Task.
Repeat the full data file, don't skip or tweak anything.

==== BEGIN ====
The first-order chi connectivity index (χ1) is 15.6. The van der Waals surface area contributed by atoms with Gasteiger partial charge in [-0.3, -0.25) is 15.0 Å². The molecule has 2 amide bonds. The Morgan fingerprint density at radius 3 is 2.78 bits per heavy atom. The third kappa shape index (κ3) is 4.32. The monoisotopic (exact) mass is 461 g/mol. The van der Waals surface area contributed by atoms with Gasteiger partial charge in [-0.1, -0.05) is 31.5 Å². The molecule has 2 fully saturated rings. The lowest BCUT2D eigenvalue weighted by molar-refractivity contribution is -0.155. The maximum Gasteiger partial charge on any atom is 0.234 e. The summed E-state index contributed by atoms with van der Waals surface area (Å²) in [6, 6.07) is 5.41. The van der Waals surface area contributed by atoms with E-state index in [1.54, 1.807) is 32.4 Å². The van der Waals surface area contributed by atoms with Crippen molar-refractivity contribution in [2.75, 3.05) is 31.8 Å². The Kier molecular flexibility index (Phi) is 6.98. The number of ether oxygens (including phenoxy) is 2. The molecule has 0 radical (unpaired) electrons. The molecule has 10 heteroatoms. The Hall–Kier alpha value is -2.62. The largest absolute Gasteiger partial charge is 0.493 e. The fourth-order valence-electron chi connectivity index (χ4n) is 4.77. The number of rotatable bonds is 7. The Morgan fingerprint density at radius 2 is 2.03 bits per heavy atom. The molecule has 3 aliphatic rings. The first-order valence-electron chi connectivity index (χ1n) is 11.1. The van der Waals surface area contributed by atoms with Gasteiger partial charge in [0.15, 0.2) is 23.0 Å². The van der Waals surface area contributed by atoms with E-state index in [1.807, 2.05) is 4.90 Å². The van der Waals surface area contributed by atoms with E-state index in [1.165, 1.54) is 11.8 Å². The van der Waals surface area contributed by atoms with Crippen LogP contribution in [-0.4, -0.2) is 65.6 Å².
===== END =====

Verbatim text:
The first-order chi connectivity index (χ1) is 15.6. The van der Waals surface area contributed by atoms with Gasteiger partial charge in [-0.3, -0.25) is 15.0 Å². The molecule has 2 amide bonds. The Morgan fingerprint density at radius 3 is 2.78 bits per heavy atom. The third kappa shape index (κ3) is 4.32. The monoisotopic (exact) mass is 461 g/mol. The van der Waals surface area contributed by atoms with Gasteiger partial charge in [-0.1, -0.05) is 31.5 Å². The molecule has 2 fully saturated rings. The lowest BCUT2D eigenvalue weighted by molar-refractivity contribution is -0.155. The maximum Gasteiger partial charge on any atom is 0.234 e. The summed E-state index contributed by atoms with van der Waals surface area (Å²) in [6, 6.07) is 5.41. The van der Waals surface area contributed by atoms with E-state index in [1.54, 1.807) is 32.4 Å². The van der Waals surface area contributed by atoms with Crippen molar-refractivity contribution in [2.75, 3.05) is 31.8 Å². The Kier molecular flexibility index (Phi) is 6.98. The number of ether oxygens (including phenoxy) is 2. The molecule has 0 radical (unpaired) electrons. The molecule has 10 heteroatoms. The Hall–Kier alpha value is -2.62. The largest absolute Gasteiger partial charge is 0.493 e. The fourth-order valence-electron chi connectivity index (χ4n) is 4.77. The number of rotatable bonds is 7. The Morgan fingerprint density at radius 2 is 2.03 bits per heavy atom. The molecule has 3 aliphatic rings. The first-order valence-electron chi connectivity index (χ1n) is 11.1. The van der Waals surface area contributed by atoms with Gasteiger partial charge in [0.15, 0.2) is 23.0 Å². The van der Waals surface area contributed by atoms with E-state index in [1.807, 2.05) is 4.90 Å². The van der Waals surface area contributed by atoms with E-state index in [1.165, 1.54) is 11.8 Å². The van der Waals surface area contributed by atoms with Crippen LogP contribution in [-0.4, -0.2) is 65.6 Å².